For some, they have. Take former UK Secretary of State for Foreign Affairs Jack Straw, for instance. “Formal partition [of Cyprus] is the only solution,” he says. He recognises the mistakes made by himself, the EU and UK, when after voting against the UN’s (2004) “Annan Plan”, the Greek Cypriots were still allowed into the EU and consequently used their new-found EU power of veto to frustrate every attempt to ease the isolation of the Turkish Cypriots. With the Greek Cypriots AND Greece in the EU, the Turkish Cypriots have as much chance of help coming from a Brussels direction as I have of winning the Euro lottery. In other words – none at all.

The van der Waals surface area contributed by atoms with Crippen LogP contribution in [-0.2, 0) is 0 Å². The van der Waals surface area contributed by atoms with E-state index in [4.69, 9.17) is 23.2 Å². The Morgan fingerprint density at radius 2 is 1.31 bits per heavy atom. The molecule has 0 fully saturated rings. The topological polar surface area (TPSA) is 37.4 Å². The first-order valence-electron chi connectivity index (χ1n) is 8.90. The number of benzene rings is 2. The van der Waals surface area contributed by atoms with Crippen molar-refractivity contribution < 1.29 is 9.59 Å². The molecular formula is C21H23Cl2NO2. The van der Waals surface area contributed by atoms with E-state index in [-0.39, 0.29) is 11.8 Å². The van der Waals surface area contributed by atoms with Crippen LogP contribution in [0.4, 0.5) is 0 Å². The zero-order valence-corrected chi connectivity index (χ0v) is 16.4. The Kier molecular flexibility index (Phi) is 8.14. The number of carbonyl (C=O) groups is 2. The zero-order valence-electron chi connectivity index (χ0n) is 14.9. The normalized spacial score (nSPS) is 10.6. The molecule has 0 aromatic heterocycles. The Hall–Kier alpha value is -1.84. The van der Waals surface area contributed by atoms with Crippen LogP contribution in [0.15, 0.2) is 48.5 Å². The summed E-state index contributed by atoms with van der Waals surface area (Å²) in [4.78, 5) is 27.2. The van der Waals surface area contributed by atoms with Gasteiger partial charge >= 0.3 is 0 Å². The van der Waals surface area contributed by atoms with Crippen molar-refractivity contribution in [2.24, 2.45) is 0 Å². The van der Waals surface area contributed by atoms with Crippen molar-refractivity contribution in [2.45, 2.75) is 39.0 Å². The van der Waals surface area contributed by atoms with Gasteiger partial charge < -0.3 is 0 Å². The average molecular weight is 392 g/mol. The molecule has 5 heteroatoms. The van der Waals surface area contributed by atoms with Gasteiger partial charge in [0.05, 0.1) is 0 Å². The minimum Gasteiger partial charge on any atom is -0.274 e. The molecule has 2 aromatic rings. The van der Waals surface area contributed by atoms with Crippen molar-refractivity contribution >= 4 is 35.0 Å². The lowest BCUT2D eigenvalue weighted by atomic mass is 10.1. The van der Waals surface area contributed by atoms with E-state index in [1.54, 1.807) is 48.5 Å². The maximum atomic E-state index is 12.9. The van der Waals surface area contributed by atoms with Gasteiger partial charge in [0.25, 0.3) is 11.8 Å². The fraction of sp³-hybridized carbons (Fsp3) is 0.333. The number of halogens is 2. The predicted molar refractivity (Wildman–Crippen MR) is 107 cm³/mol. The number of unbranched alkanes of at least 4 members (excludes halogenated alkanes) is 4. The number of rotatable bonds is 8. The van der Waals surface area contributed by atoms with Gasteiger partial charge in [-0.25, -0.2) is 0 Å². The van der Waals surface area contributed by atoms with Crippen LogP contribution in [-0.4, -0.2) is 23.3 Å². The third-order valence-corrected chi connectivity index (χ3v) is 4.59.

So what of the UK? Well, as a Cyprus “guarantor” power, we have hardly covered ourselves in glory, have we? As evidenced by Jack Straw’s very honest assessment of UK’s past shortcomings, however, there are glimmers of UK light emerging, not least Jack Straw’s support for a two-state solution. In December 2019, Boris Johnson said the isolation of Turkish Cypriots is “unfair and unjust”. That was a start. Then we have Sir Iain Duncan Smith’s increasingly vocal support for Turkish Cypriot rights and, in particular, direct flights between the UK and the TRNC. He also met President Tatar on his last visit to London. Such voices as Iain’s are influential and desperately needed.